Don’t bring up steroids. Hatred of Rodriguez predates the revelation of steroid use by almost a decade. Plus juicers like David Ortiz and Andy Pettitte are treated as beloved champions by their fan base. Matt Williams, featured in the Mitchell Report, won Manager of the Year. BALCO customer Gary Sheffield is a TBS commentator. PED user and former A-Rod teammate Melky Cabrera has signed two multimillion dollar contracts since his 2012 suspension.
And forget about calling him a selfish diva. As noted above, A Rod switched positions in order to let Jeter remain at shortstop. Shouldn’t the “all he cares about is winning” captain Jeter have been the one to yield to the superior shortstop when A-Rod arrived? And was A-Rod any more of a selfish player than Core Four member Jorge Posada, who pouted and asked out of the lineup when Girardi dropped him to 9th (while batting sub .200)? Or beloved pot bellied David Wells, whose lack of conditioning may have cost the Yankees game 5 of the 2003 World Series?
I refuse to believe it is about the money. The Yankees throw money around like they are Rodney Dangerfield at the Bushwood pro shop. And the beloved Core members of the team never seemed to take hometown discounts to stick around. In fact Bernie Williams almost jumped ship to the Red Sox before the Yankees anted up and Andy Pettitte left for Houston. Even Saint Derek Jeter sulked when the Yankees did not automatically give him an extension after a subpar year. Then against no other bidders, they gave him a raise anyway.
Could it be because A Rod was an unfaithful husband? I would hate to think that someone cheating on their wife would spoil the reputation of a franchise than honors such good husbands as Babe Ruth, Joe DiMaggio and Mickey Mantle.
And please don’t bring up his opting out of his contract during the 2007 World Series. Yeah, that was awkward. But in terms of athletes misbehaving, we have lived through Aaron Hernandez, Michael Vick and Ray Rice recently. I think we can get over a strange cutaway to Ken Rosenthal during a game at Coors Field.
Alex Rodriguez has delivered on the field. He has delivered at the box office with turnstiles spinning. He has delivered with a World Series title, the only Yankee ring since Derek Jeter was named captain. The one title Alex Rodriguez matches the total number of New York championships won by Tom Seaver, Joe Namath, Mark Messier and Michael Strahan.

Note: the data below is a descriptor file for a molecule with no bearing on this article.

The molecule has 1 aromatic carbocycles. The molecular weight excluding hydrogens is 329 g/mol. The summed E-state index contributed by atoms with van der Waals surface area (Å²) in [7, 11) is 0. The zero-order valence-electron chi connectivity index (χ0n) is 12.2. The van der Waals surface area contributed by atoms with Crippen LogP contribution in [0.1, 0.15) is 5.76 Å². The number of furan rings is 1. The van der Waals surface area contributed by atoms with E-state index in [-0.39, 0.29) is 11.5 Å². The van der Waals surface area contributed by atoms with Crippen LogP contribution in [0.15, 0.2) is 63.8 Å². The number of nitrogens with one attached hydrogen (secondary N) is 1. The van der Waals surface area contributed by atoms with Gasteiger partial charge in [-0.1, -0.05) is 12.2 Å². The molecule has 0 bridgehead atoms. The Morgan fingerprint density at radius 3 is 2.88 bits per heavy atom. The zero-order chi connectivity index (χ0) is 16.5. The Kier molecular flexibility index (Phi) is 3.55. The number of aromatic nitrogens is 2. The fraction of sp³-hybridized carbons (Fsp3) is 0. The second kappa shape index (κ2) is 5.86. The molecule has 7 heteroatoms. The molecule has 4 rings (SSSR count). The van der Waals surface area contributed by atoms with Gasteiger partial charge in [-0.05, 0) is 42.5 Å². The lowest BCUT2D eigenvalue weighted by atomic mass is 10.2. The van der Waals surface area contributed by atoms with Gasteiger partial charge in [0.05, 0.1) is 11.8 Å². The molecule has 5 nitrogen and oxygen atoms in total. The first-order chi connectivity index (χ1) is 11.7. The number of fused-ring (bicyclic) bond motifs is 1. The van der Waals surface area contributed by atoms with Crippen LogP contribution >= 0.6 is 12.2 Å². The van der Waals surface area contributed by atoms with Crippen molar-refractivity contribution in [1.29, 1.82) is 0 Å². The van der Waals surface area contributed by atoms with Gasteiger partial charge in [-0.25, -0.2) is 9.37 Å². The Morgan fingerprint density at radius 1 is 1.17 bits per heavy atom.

And as A rod apologizes to the front office, lest we forget he has also provided a marvelous scapegoat to the failures of General Manager Brian Cashman and the sons of George Steinbrenner.
When George died in 2010, the Yankees were the defending champions. As the sixth season since the last Yankees title begins in a few months, the heirs of King George’s throne have seen the team sink from champs to dull also rans and will probably miss the post season for the third straight year despite a bloated payroll.
Big ticket free agents have bombed or fell to injury. The farm system failed to replenish the roster with stars as the 2000’s champs faded away. Two home grown All Stars, Robinson Cano and David Robertson, left the team for greener pastures.
And if the 2015 team squad fails to make the post season, the Yankees won’t have the sentimental distraction of their three previous dark Octobers. 2008 was the final year of Yankee Stadium. 2013 was the farewell to Mariano Rivera. Last season was the never ending Derek Jeter good bye. What will the diversion of 2015 be? Booing Alex Rodriguez!
With the turnstiles spinning, TV revenue coming in by the wheel barrow and merchandise flying off the shelves during the A-Rod era, I do not believe the Yankees have returned any of the money earned since 2003.
Maybe it is the combination of all that I mentioned above that make Yankee fans resent him. It all seems irrational to me. I for one would love to imagine A-Rod entering the Yankee front office, take one good look at Brian Cashman and George Steinbrenner’s sons, and say “YOU ARE WELCOME!”